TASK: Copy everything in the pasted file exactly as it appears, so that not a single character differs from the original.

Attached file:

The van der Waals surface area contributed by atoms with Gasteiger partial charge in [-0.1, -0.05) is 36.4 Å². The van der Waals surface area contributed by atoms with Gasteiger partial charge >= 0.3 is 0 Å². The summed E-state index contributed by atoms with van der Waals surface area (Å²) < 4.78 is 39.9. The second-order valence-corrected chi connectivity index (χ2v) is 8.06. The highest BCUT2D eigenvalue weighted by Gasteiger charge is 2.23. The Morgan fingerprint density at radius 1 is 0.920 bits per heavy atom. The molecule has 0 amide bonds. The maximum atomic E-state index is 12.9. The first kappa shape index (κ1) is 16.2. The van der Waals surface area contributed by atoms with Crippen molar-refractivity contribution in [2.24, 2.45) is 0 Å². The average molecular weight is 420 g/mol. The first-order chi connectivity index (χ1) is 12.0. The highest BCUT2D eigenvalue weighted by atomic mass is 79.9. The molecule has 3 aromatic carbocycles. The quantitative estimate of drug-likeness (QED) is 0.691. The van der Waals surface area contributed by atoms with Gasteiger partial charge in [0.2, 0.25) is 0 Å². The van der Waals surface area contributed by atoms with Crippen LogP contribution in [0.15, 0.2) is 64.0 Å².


The van der Waals surface area contributed by atoms with Gasteiger partial charge in [-0.1, -0.05) is 36.4 Å². The van der Waals surface area contributed by atoms with Gasteiger partial charge >= 0.3 is 0 Å². The summed E-state index contributed by atoms with van der Waals surface area (Å²) < 4.78 is 39.9. The second-order valence-corrected chi connectivity index (χ2v) is 8.06. The highest BCUT2D eigenvalue weighted by Gasteiger charge is 2.23. The Morgan fingerprint density at radius 1 is 0.920 bits per heavy atom. The molecule has 0 amide bonds. The maximum atomic E-state index is 12.9. The first kappa shape index (κ1) is 16.2. The van der Waals surface area contributed by atoms with Crippen molar-refractivity contribution in [2.24, 2.45) is 0 Å². The average molecular weight is 420 g/mol. The first-order chi connectivity index (χ1) is 12.0. The highest BCUT2D eigenvalue weighted by atomic mass is 79.9. The molecule has 3 aromatic carbocycles. The quantitative estimate of drug-likeness (QED) is 0.691. The van der Waals surface area contributed by atoms with Gasteiger partial charge in [0.2, 0.25) is 0 Å². The van der Waals surface area contributed by atoms with Crippen LogP contribution in [0.15, 0.2) is 64.0 Å².